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04 iunie 2019 - Special reports - Weekly review

D.S.M. WEEKLY REPORT - Main Political and Military Developments - WEEK 22 of 2019

Monitorul Apărării şi Securităţii

I.EUROPEAN UNION. The EU Parliament election results. II.EUROPEAN UNION. National fallout of the European elections. III. RUSSIA is accused for breaching the nuclear test ban agreement. IV.SERBIA. Serbian Armed Forces alerted after Kosovar authority actions. V.ISRAEL. The Parliament is dissolved, and snap elections are organized. VI. Developments to track this Week 23 of 2019.

Sursă foto: Mediafax

I. EUROPEAN UNION. The EU Parliament election results.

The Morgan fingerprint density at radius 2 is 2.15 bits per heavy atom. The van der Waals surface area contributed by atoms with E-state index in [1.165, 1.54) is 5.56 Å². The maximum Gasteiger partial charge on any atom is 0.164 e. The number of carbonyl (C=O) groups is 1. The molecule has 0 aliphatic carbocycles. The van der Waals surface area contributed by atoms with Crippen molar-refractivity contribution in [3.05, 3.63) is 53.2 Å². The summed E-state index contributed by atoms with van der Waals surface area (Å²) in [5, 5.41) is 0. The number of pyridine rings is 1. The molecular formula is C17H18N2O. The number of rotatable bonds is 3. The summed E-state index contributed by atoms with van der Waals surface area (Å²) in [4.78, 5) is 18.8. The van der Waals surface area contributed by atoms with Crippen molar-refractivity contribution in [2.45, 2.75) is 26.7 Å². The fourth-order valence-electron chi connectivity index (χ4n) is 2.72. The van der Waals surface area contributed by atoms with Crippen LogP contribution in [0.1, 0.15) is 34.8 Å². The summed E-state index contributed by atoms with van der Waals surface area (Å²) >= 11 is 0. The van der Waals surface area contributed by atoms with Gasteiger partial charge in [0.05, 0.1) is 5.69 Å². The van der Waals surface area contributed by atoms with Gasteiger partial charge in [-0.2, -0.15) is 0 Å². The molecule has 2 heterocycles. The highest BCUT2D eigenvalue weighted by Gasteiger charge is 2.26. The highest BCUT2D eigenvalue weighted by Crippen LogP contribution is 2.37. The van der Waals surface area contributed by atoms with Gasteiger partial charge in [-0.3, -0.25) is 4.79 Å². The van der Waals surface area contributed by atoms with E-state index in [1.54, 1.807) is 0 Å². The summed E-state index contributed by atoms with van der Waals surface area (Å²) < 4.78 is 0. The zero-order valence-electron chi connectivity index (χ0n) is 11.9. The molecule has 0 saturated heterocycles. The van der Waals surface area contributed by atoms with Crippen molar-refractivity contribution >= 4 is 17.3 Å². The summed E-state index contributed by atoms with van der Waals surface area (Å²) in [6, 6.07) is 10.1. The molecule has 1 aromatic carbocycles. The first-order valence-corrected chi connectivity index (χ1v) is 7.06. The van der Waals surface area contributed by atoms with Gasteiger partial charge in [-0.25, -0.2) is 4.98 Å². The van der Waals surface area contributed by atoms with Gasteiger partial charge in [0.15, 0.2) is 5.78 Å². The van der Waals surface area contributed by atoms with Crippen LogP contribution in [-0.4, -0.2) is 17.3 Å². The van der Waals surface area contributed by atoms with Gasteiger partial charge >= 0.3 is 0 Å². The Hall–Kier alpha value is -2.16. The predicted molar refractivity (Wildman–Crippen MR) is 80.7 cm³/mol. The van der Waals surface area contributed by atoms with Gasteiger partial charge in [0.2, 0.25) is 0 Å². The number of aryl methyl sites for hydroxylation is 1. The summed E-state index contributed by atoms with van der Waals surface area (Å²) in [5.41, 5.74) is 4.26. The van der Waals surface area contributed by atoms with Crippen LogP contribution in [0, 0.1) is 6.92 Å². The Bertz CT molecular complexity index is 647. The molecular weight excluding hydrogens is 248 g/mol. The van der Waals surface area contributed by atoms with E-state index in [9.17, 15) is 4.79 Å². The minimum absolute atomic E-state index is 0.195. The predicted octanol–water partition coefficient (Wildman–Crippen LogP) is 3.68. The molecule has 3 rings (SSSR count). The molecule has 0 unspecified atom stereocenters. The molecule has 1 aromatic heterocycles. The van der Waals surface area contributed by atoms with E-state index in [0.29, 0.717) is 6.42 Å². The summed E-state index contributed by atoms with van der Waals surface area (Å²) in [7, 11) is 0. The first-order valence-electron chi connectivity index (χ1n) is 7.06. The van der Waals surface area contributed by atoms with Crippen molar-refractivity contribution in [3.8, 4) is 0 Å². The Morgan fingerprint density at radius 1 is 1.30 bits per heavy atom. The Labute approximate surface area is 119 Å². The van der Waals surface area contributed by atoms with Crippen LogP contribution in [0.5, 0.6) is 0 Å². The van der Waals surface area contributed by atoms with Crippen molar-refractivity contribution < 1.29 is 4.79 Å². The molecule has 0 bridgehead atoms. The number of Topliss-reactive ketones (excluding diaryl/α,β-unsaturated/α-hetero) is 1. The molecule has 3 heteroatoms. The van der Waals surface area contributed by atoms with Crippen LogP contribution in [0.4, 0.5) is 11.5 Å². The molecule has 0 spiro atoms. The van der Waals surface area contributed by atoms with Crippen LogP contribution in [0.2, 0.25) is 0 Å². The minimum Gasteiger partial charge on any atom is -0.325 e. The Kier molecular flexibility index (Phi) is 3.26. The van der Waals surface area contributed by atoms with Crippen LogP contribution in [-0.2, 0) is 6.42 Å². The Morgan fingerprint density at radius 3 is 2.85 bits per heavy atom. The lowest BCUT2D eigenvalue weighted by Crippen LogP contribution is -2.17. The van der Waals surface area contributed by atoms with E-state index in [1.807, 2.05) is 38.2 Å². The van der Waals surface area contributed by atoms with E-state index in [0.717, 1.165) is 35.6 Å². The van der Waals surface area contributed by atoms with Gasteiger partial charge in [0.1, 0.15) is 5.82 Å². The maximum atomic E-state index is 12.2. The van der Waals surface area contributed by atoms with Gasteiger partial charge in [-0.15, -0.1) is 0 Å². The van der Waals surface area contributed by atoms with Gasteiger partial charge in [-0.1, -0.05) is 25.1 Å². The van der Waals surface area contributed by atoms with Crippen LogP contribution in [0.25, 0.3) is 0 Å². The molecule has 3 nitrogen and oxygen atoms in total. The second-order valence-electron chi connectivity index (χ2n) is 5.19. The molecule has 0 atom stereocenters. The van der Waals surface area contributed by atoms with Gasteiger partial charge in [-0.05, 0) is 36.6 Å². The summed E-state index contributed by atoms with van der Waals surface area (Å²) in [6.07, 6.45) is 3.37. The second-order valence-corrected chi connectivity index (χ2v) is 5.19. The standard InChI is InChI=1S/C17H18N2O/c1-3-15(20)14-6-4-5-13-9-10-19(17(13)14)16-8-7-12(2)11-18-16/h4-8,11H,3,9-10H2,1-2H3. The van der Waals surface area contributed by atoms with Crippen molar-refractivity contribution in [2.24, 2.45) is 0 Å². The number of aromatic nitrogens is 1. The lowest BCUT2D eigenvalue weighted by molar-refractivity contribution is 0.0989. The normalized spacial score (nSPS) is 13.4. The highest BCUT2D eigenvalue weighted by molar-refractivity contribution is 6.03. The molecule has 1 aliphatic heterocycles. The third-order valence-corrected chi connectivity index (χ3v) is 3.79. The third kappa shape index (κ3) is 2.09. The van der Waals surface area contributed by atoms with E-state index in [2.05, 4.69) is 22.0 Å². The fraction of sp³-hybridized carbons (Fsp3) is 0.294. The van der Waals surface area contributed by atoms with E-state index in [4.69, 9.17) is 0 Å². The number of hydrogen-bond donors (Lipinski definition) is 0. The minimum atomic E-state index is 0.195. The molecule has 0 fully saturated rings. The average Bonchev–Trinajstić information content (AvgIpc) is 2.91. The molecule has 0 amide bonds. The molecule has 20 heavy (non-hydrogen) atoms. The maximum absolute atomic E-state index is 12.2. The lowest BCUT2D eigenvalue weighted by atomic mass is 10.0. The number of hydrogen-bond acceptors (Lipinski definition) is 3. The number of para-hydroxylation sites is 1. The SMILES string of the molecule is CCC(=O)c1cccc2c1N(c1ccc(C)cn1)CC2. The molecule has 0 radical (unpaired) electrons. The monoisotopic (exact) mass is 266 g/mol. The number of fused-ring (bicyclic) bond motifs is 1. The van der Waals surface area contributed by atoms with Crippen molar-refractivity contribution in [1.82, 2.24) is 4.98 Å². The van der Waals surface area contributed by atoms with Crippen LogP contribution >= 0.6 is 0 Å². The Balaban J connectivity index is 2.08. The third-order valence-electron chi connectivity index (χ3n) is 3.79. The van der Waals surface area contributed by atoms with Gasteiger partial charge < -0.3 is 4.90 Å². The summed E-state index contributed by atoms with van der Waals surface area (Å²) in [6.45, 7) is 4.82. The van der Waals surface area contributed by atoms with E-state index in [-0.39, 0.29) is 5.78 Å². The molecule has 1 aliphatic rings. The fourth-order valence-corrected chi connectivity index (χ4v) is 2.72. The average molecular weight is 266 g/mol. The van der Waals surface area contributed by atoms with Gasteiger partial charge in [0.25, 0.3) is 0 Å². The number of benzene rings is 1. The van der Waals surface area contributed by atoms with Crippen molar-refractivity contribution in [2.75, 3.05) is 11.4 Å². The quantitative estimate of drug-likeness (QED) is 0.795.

The May 26th elections showed a voter mobilization which resulted in preserving the traditional political forces’s absolute majority in the European Parliament. Alghough they lost their two-party joint majority, the Populars and the Socialists can rely on support from Liberals and Ecologists. The Populists and the extreme right remained marginal forces, although they obtained an important success in Italy and France. However, the most significant effects appear at national level: early elections in Greece, isolation in EU for Italy, and some adjustments in Hungary. In Romania, the results show the Romanian politics steering toward EU liking. The battle for the European Commission (EC) follows next, and the Union strategy and its budget beyond 2020 are at stake.